I would also point out that if you did have an idea that you would like to try and you think it might be an issue, you can always bring it up ahead of time. Allow the others to opt into the idea. Make it a group "project". It can allow for quite a bit of fun if all the players are in on the character before it is let loose on the group.

The only problem I have with this is that I see it almost every time someone floats the idea of a "trouble" character here on the boards. "I'll ask the table if it's okay and play someone else if anyone has a problem."

The thing is, no one wants to be the one who says no. Everyone wants to be agreeable and let people play who they want to play, and putting the group in the position of having to reject a player is kind of a crappy thing to do.

If you already recognize that it's something you should check with the group beforehand, you probably know it's a bad idea.

** Venture-Lieutenant, Croatia—Zagreb

The "don't be a jerk" assumes everyone. If you don't like someone's character you should speak or say that you don't wish to play with him.

Beyond having the right to speak, what's wrong with that approach? If people know that some person is doing horrible things and bad choices constantly, they will stop playing with him.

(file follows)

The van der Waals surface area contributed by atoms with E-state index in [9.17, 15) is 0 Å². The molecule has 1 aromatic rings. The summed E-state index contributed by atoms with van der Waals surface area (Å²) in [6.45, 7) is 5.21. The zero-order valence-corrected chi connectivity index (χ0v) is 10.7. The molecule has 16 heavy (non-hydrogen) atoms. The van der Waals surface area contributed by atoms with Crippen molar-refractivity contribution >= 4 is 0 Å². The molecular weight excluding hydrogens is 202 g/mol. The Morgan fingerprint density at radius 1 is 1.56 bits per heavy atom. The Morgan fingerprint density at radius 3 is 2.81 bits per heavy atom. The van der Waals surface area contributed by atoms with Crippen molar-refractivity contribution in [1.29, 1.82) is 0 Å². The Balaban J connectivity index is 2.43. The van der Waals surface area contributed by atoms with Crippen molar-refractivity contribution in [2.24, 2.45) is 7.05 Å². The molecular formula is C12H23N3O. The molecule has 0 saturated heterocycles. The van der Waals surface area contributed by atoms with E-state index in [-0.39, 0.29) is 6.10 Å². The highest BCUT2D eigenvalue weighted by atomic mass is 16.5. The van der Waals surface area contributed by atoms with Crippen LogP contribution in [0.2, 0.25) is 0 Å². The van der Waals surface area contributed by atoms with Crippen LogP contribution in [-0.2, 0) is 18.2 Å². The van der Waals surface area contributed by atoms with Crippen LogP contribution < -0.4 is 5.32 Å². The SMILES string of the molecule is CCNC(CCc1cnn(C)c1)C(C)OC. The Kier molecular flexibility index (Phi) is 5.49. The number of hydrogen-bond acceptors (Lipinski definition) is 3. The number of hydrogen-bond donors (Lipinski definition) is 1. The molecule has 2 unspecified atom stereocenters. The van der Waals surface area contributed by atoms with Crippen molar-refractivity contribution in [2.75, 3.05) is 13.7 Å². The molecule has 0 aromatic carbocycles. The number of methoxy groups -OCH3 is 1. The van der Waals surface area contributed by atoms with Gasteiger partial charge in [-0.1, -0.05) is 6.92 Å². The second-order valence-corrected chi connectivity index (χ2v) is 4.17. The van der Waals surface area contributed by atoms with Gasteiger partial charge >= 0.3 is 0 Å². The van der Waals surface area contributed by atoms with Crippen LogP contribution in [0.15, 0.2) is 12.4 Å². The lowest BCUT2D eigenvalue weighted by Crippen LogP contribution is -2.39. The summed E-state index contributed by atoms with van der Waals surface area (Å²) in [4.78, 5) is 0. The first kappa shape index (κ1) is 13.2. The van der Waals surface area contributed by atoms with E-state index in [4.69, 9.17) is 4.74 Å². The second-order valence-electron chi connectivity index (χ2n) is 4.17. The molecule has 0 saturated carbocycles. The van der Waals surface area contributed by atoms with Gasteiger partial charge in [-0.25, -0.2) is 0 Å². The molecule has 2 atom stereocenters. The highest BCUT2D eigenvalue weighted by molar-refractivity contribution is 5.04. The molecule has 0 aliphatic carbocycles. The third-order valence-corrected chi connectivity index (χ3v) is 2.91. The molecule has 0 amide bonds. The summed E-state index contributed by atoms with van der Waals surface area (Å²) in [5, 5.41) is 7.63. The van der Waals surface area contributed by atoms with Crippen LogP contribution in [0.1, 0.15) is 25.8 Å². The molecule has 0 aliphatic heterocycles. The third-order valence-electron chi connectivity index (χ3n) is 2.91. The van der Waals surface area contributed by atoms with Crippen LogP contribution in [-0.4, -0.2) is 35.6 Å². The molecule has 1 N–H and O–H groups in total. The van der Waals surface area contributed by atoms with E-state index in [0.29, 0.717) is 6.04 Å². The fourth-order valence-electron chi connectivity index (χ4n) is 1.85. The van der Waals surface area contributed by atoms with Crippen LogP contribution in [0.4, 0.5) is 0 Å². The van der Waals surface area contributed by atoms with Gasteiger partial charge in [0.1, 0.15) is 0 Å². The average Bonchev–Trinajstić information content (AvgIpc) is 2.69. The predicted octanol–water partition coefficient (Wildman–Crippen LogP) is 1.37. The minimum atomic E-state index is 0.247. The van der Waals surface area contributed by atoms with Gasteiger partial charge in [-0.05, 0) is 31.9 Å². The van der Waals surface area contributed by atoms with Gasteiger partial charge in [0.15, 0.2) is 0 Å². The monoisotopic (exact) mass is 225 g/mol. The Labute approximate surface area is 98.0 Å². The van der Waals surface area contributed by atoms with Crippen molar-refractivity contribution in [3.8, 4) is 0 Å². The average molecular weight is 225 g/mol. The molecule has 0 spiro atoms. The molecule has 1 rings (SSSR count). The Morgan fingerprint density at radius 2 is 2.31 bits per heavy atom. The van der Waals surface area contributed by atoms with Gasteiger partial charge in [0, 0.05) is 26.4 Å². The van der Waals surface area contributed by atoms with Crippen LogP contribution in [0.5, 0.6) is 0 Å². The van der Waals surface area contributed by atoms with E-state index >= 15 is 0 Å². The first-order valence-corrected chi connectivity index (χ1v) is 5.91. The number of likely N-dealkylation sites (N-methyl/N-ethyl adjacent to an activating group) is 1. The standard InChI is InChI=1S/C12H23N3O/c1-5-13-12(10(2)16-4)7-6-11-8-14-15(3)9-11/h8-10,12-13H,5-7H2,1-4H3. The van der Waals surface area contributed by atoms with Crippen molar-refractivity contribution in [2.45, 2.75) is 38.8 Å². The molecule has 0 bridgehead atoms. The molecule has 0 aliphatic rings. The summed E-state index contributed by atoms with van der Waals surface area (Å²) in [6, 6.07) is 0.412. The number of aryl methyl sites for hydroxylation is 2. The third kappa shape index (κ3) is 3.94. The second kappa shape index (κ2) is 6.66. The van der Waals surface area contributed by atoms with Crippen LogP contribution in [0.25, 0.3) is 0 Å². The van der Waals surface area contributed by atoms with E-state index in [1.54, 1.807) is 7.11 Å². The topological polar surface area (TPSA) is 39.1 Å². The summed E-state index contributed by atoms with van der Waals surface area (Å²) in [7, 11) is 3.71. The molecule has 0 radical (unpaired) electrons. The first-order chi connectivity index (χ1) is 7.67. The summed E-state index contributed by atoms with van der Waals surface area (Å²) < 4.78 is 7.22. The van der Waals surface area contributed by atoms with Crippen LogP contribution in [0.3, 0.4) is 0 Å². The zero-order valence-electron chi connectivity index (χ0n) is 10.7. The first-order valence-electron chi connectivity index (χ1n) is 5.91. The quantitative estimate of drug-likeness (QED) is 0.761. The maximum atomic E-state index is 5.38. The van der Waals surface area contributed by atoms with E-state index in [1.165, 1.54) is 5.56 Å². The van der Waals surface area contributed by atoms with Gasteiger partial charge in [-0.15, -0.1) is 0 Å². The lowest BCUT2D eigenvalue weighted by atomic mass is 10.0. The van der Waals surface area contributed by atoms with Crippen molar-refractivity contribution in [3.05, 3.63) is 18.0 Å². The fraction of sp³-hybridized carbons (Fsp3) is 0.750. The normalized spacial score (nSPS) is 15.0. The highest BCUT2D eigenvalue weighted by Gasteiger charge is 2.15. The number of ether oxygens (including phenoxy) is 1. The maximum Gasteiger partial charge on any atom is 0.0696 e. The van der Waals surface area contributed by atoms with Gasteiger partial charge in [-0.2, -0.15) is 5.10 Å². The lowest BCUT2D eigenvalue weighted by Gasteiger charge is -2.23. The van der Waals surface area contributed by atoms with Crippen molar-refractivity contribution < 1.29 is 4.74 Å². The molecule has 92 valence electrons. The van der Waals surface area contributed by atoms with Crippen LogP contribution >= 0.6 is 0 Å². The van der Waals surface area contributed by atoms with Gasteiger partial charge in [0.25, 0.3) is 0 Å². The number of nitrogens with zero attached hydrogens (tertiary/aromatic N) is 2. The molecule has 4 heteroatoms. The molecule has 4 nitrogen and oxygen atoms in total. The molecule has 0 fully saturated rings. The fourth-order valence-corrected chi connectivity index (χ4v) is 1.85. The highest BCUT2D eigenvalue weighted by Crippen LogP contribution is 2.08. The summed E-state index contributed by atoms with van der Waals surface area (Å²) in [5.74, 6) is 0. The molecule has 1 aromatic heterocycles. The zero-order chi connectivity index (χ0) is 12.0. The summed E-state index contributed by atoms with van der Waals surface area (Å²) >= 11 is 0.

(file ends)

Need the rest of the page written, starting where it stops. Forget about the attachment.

Sczarni **** Venture-Lieutenant, Washington—Pullman aka Coraith

Jiggy wrote:
To be a Pathfinder, you had to be approved after years of training. If your concept doesn't take that into account, you're breaking canon of the campaign.

There is a way to join the society without going through years of training. The character could show natural aptitude or donate a find to the society of sufficient merit to bypass the years of training required of most pathfinders.

*

Like Jiggy said, you don’t become a Pathfinder overnight and if you can’t work as a team, they wouldn’t accept you in the organization. You might as well mark your PC as dead, because he would have never made it.

It’s OK to have quirks and it’s OK to have non-optimized PCs. Imo it’s ok if a PC wants to be blind, as long as he can somewhat do his job (I didn’t read that thread).

It’s even OK if a PC wants to roleplay and be slightly disruptive. Every PC should have a little face time. If there’s time and the player is amusing, you can even let it go. However, it’s the GMs responsibility to let him have his fun, and but it’s also the GM responsibility to know when to cut it off.

For example, at Gencon a kid started attacking random rogues on rooftops while the rest of us were trying to escort an artifact and were being attacked. The GM let him attack his rogues, his hawk died, and one rogue went down. And we were short handed the entire combat encounter. And when the kid wanted to pursue the 2nd rogue back into his thieves guild, the GM cut it off (because it was going to be too disruptive, having his own solo game and getting killed lol). Point is, it’s the GMs job to allow players to have their fun, and then rein it in if it starts to become disruptive. If the player doesn't understand or like that, he's being a jerk.